# Hamiltonian#

Central to quantum chemical calculations for molecules is the fermionic two-body Hamiltonian in second quantized form.

TODO: spinfree, nonrelativistic, without external fields, without nuclear-repulsion energy

$\hat{H} = \sum_{pq} h_{pq} a^\dagger_p a_q + \frac12 \sum_{pqrs} g_{pqrs} a^\dagger_p a^\dagger_r a_s a_q$

The integrals $$h_{pq}$$ and $$g_{pqrs}$$ are one- and two-electron integrals in atomic units. For spinorbitals $$\phi_j$$ that make up the basis, the integrals are [1]:

$h_{pq} = \int \phi^*_p(\mathbf{x}_1)\left( -\frac12 \nabla^2 - \sum_A \frac{Z_A}{r_{A}} \right) \phi_q(\mathbf{x}_1) d\mathbf{x}_1$
$g_{pqrs} = \int \int \phi^*_p(\mathbf{x}_1)\phi^*_r(\mathbf{x}_2) \frac{1}{r_{12}} \phi_s(\mathbf{x}_2)\phi_q(\mathbf{x}_1) dx_1 dx_2$

These integral quantities are obtained from the PySCF driver program, and can be accessed via the Molecule class. Qibochem then uses these integrals and OpenFermion to construct the second quantized fermionic Hamiltonian for the molecular system in terms of creation and annihilation operators, with coefficients from these integral quantities.

## Example#

from qibochem.driver.molecule import Molecule
mol = Molecule([('H', (0.0, 0.0, 0.0)), ('H', (0.0, 0.0, 0.74804))])
mol.run_pyscf()
mol_ferm_ham = mol.hamiltonian("ferm") # or mol.hamiltonian("f")
print(mol_ferm_ham.terms)


Output:

{(): 0.7074183344740923, ((0, 1), (0, 0)): -1.248461959132892, ((1, 1), (1, 0)): -1.248461959132892, ((2, 1), (2, 0)): -0.48007161818330846, ((3, 1), (3, 0)): -0.48007161818330846, ((0, 1), (0, 1), (0, 0), (0, 0)): 0.3366109237586995, ((0, 1), (0, 1), (2, 0), (2, 0)): 0.09083064962340165, ((0, 1), (1, 1), (1, 0), (0, 0)): 0.3366109237586995, ((0, 1), (1, 1), (3, 0), (2, 0)): 0.09083064962340165, ((0, 1), (2, 1), (0, 0), (2, 0)): 0.09083064962340165, ((0, 1), (2, 1), (2, 0), (0, 0)): 0.33115823068165495, ((0, 1), (3, 1), (1, 0), (2, 0)): 0.09083064962340165, ((0, 1), (3, 1), (3, 0), (0, 0)): 0.33115823068165495, ((1, 1), (0, 1), (0, 0), (1, 0)): 0.3366109237586995, ((1, 1), (0, 1), (2, 0), (3, 0)): 0.09083064962340165, ((1, 1), (1, 1), (1, 0), (1, 0)): 0.3366109237586995, ((1, 1), (1, 1), (3, 0), (3, 0)): 0.09083064962340165, ((1, 1), (2, 1), (0, 0), (3, 0)): 0.09083064962340165, ((1, 1), (2, 1), (2, 0), (1, 0)): 0.33115823068165495, ((1, 1), (3, 1), (1, 0), (3, 0)): 0.09083064962340165, ((1, 1), (3, 1), (3, 0), (1, 0)): 0.33115823068165495, ((2, 1), (0, 1), (0, 0), (2, 0)): 0.3311582306816552, ((2, 1), (0, 1), (2, 0), (0, 0)): 0.09083064962340165, ((2, 1), (1, 1), (1, 0), (2, 0)): 0.3311582306816552, ((2, 1), (1, 1), (3, 0), (0, 0)): 0.09083064962340165, ((2, 1), (2, 1), (0, 0), (0, 0)): 0.09083064962340165, ((2, 1), (2, 1), (2, 0), (2, 0)): 0.348087115228365, ((2, 1), (3, 1), (1, 0), (0, 0)): 0.09083064962340165, ((2, 1), (3, 1), (3, 0), (2, 0)): 0.348087115228365, ((3, 1), (0, 1), (0, 0), (3, 0)): 0.3311582306816552, ((3, 1), (0, 1), (2, 0), (1, 0)): 0.09083064962340165, ((3, 1), (1, 1), (1, 0), (3, 0)): 0.3311582306816552, ((3, 1), (1, 1), (3, 0), (1, 0)): 0.09083064962340165, ((3, 1), (2, 1), (0, 0), (1, 0)): 0.09083064962340165, ((3, 1), (2, 1), (2, 0), (3, 0)): 0.348087115228365, ((3, 1), (3, 1), (1, 0), (1, 0)): 0.09083064962340165, ((3, 1), (3, 1), (3, 0), (3, 0)): 0.348087115228365}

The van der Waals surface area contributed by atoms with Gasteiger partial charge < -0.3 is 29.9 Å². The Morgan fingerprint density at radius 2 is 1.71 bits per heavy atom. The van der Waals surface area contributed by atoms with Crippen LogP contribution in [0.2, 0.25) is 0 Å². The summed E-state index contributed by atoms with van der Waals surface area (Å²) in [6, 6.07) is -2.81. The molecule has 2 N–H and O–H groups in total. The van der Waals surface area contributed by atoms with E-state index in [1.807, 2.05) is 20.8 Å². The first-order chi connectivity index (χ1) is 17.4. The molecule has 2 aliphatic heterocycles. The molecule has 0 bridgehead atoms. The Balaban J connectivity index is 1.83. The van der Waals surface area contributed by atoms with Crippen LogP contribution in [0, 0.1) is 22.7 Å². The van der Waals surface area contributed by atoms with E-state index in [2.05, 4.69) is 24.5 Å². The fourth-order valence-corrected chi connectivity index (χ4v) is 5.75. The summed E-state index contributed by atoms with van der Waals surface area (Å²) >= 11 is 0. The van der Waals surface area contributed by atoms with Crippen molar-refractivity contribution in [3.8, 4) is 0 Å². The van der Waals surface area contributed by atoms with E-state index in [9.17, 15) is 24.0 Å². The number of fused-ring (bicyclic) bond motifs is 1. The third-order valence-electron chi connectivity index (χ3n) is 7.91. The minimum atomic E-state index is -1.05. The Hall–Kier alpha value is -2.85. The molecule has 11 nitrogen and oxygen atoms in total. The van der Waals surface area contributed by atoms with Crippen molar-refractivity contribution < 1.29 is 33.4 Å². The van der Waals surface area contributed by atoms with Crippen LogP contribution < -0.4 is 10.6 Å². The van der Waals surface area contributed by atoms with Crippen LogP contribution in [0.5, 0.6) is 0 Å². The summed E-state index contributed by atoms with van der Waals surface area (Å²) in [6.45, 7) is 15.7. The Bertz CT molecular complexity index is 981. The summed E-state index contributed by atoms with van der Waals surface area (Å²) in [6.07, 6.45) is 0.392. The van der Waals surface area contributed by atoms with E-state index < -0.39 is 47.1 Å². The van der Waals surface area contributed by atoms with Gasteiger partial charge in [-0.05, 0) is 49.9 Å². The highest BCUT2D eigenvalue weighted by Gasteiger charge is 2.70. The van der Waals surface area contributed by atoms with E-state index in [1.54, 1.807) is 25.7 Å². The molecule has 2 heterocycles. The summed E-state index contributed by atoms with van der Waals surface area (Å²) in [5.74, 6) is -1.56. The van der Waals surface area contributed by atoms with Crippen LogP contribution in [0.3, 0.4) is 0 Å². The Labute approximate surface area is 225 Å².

Additional information about the data structure of the second quantized fermionic Hamiltonian can be found here.

## Fermion to Qubit mapping#

The fermionic Hamiltonian can then be mapped into qubit Hamiltonians in OpenFermion form.

mol_qubit_ham = mol.hamiltonian("qubit") # or mol.hamiltonian("q")
mol_sym_ham = mol.hamiltonian("sym")     # or mol.hamiltonian("s")


Supported mapping schemes are the Jordan-Wigner and Bravyi-Kitaev schemes, as implemented in OpenFermion.

## Example#

The mapping scheme can be specified using the keyword ferm_qubit_map as follows:

mol_qubit_ham = mol.hamiltonian("qubit", ferm_qubit_map="jw")
print(mol_qubit_ham.terms)


Output:

{(): -0.10728041160866736, ((0, 'Z'),): 0.17018261181714206, ((1, 'Z'),): 0.17018261181714206, ((2, 'Z'),): -0.21975065439248248, ((3, 'Z'),): -0.21975065439248248, ((0, 'Z'), (1, 'Z')): 0.16830546187934975, ((0, 'Z'), (2, 'Z')): 0.1201637905291267, ((0, 'Z'), (3, 'Z')): 0.16557911534082753, ((1, 'Z'), (2, 'Z')): 0.16557911534082753, ((1, 'Z'), (3, 'Z')): 0.1201637905291267, ((2, 'Z'), (3, 'Z')): 0.1740435576141825, ((0, 'X'), (1, 'X'), (2, 'Y'), (3, 'Y')): -0.045415324811700825, ((0, 'X'), (1, 'Y'), (2, 'Y'), (3, 'X')): 0.045415324811700825, ((0, 'Y'), (1, 'X'), (2, 'X'), (3, 'Y')): 0.045415324811700825, ((0, 'Y'), (1, 'Y'), (2, 'X'), (3, 'X')): -0.045415324811700825}


Additional information about the data structure of the qubit Hamiltonian can be found here.

## Symbolic Hamiltonian#

To carry out quantum simulations of the electronic structure in molecules using methods such as VQE and time evolution using Qibo, the Hamiltonian has to be defined either in the full matrix form, or a more efficient term representation using sympy form:

mol_sym_ham = mol.hamiltonian("sym")     # or mol.hamiltonian("s")
print(mol_sym_ham.form)

-0.107280411608667 - 0.0454153248117008*X0*X1*Y2*Y3 + 0.0454153248117008*X0*Y1*Y2*X3 + 0.0454153248117008*Y0*X1*X2*Y3 - 0.0454153248117008*Y0*Y1*X2*X3 + 0.170182611817142*Z0 + 0.16830546187935*Z0*Z1 + 0.120163790529127*Z0*Z2 + 0.165579115340828*Z0*Z3 + 0.170182611817142*Z1 + 0.165579115340828*Z1*Z2 + 0.120163790529127*Z1*Z3 - 0.219750654392482*Z2 + 0.174043557614182*Z2*Z3 - 0.219750654392482*Z3


By default, the symbolic Hamiltonian is returned, i.e. if no arguments are given for mol.hamiltonian().

References